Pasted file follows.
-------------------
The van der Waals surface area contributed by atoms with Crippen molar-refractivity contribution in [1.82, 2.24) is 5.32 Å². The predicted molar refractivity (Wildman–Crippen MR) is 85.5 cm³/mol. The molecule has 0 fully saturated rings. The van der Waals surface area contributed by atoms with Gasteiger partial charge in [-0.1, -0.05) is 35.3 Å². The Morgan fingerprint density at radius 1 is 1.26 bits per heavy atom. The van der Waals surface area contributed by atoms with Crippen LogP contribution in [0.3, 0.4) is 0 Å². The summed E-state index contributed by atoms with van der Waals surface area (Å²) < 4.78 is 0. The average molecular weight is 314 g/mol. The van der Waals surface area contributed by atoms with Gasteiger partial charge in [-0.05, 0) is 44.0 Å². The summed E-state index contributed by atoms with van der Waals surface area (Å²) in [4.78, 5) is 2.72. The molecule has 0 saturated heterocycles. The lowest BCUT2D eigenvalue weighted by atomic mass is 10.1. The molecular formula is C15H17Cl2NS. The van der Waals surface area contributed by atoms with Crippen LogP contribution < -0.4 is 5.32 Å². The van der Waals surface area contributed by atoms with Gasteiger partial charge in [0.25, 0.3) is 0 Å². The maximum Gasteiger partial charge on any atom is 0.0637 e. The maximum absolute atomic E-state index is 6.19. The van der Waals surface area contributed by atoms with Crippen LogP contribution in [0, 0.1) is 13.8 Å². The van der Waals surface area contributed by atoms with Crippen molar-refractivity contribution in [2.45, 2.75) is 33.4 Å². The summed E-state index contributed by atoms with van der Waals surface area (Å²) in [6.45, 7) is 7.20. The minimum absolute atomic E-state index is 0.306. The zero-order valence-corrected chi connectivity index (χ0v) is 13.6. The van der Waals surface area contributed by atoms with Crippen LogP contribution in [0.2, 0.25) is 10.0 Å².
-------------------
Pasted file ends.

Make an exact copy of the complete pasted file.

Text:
The van der Waals surface area contributed by atoms with Crippen molar-refractivity contribution in [1.82, 2.24) is 5.32 Å². The predicted molar refractivity (Wildman–Crippen MR) is 85.5 cm³/mol. The molecule has 0 fully saturated rings. The van der Waals surface area contributed by atoms with Gasteiger partial charge in [-0.1, -0.05) is 35.3 Å². The Morgan fingerprint density at radius 1 is 1.26 bits per heavy atom. The van der Waals surface area contributed by atoms with Crippen LogP contribution in [0.3, 0.4) is 0 Å². The summed E-state index contributed by atoms with van der Waals surface area (Å²) < 4.78 is 0. The average molecular weight is 314 g/mol. The van der Waals surface area contributed by atoms with Gasteiger partial charge in [-0.05, 0) is 44.0 Å². The summed E-state index contributed by atoms with van der Waals surface area (Å²) in [4.78, 5) is 2.72. The molecule has 0 saturated heterocycles. The lowest BCUT2D eigenvalue weighted by atomic mass is 10.1. The molecular formula is C15H17Cl2NS. The van der Waals surface area contributed by atoms with Crippen LogP contribution < -0.4 is 5.32 Å². The van der Waals surface area contributed by atoms with Gasteiger partial charge in [0.25, 0.3) is 0 Å². The maximum Gasteiger partial charge on any atom is 0.0637 e. The maximum absolute atomic E-state index is 6.19. The van der Waals surface area contributed by atoms with Crippen LogP contribution in [0, 0.1) is 13.8 Å². The van der Waals surface area contributed by atoms with Crippen molar-refractivity contribution in [2.45, 2.75) is 33.4 Å². The summed E-state index contributed by atoms with van der Waals surface area (Å²) in [6.45, 7) is 7.20. The minimum absolute atomic E-state index is 0.306. The zero-order valence-corrected chi connectivity index (χ0v) is 13.6. The van der Waals surface area contributed by atoms with Crippen LogP contribution in [0.2, 0.25) is 10.0 Å².